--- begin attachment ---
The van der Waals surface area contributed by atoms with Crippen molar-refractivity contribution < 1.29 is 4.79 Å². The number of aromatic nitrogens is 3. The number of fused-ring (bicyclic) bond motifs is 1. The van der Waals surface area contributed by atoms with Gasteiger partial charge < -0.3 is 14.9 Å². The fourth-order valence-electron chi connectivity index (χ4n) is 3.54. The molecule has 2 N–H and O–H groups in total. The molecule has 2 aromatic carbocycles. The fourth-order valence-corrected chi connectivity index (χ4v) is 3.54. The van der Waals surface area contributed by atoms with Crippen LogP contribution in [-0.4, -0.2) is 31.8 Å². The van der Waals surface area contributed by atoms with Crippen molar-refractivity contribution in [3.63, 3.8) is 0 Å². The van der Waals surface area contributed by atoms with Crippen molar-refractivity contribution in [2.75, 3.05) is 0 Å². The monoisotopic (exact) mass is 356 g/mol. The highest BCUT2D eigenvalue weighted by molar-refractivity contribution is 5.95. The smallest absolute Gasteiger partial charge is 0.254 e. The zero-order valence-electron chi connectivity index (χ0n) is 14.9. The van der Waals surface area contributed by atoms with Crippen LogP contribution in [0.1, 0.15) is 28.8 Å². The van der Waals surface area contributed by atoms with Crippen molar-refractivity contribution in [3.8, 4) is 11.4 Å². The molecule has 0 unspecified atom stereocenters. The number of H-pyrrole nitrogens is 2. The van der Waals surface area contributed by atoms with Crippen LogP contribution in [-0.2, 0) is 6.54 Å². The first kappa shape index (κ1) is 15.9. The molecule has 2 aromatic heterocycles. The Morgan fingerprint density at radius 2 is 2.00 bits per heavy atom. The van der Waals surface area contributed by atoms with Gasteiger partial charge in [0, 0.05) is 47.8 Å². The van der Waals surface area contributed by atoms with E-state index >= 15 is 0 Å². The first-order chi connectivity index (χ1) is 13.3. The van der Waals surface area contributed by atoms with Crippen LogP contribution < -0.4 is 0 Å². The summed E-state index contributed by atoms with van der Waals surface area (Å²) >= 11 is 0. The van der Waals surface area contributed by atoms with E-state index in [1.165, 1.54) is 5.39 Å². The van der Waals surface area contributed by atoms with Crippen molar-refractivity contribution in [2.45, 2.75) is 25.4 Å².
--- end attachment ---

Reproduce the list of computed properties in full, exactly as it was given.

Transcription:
The van der Waals surface area contributed by atoms with Crippen molar-refractivity contribution < 1.29 is 4.79 Å². The number of aromatic nitrogens is 3. The number of fused-ring (bicyclic) bond motifs is 1. The van der Waals surface area contributed by atoms with Gasteiger partial charge < -0.3 is 14.9 Å². The fourth-order valence-electron chi connectivity index (χ4n) is 3.54. The molecule has 2 N–H and O–H groups in total. The molecule has 2 aromatic carbocycles. The fourth-order valence-corrected chi connectivity index (χ4v) is 3.54. The van der Waals surface area contributed by atoms with Crippen LogP contribution in [-0.4, -0.2) is 31.8 Å². The van der Waals surface area contributed by atoms with Crippen molar-refractivity contribution in [3.63, 3.8) is 0 Å². The van der Waals surface area contributed by atoms with Crippen molar-refractivity contribution in [2.75, 3.05) is 0 Å². The monoisotopic (exact) mass is 356 g/mol. The highest BCUT2D eigenvalue weighted by molar-refractivity contribution is 5.95. The smallest absolute Gasteiger partial charge is 0.254 e. The zero-order valence-electron chi connectivity index (χ0n) is 14.9. The van der Waals surface area contributed by atoms with Crippen LogP contribution in [0.1, 0.15) is 28.8 Å². The van der Waals surface area contributed by atoms with Crippen molar-refractivity contribution in [3.8, 4) is 11.4 Å². The molecule has 0 unspecified atom stereocenters. The number of H-pyrrole nitrogens is 2. The van der Waals surface area contributed by atoms with Crippen LogP contribution in [-0.2, 0) is 6.54 Å². The first kappa shape index (κ1) is 15.9. The molecule has 2 aromatic heterocycles. The Morgan fingerprint density at radius 2 is 2.00 bits per heavy atom. The van der Waals surface area contributed by atoms with Gasteiger partial charge in [0, 0.05) is 47.8 Å². The van der Waals surface area contributed by atoms with E-state index >= 15 is 0 Å². The first-order chi connectivity index (χ1) is 13.3. The van der Waals surface area contributed by atoms with Crippen LogP contribution < -0.4 is 0 Å². The summed E-state index contributed by atoms with van der Waals surface area (Å²) >= 11 is 0. The van der Waals surface area contributed by atoms with E-state index in [1.165, 1.54) is 5.39 Å². The van der Waals surface area contributed by atoms with Crippen molar-refractivity contribution in [2.45, 2.75) is 25.4 Å².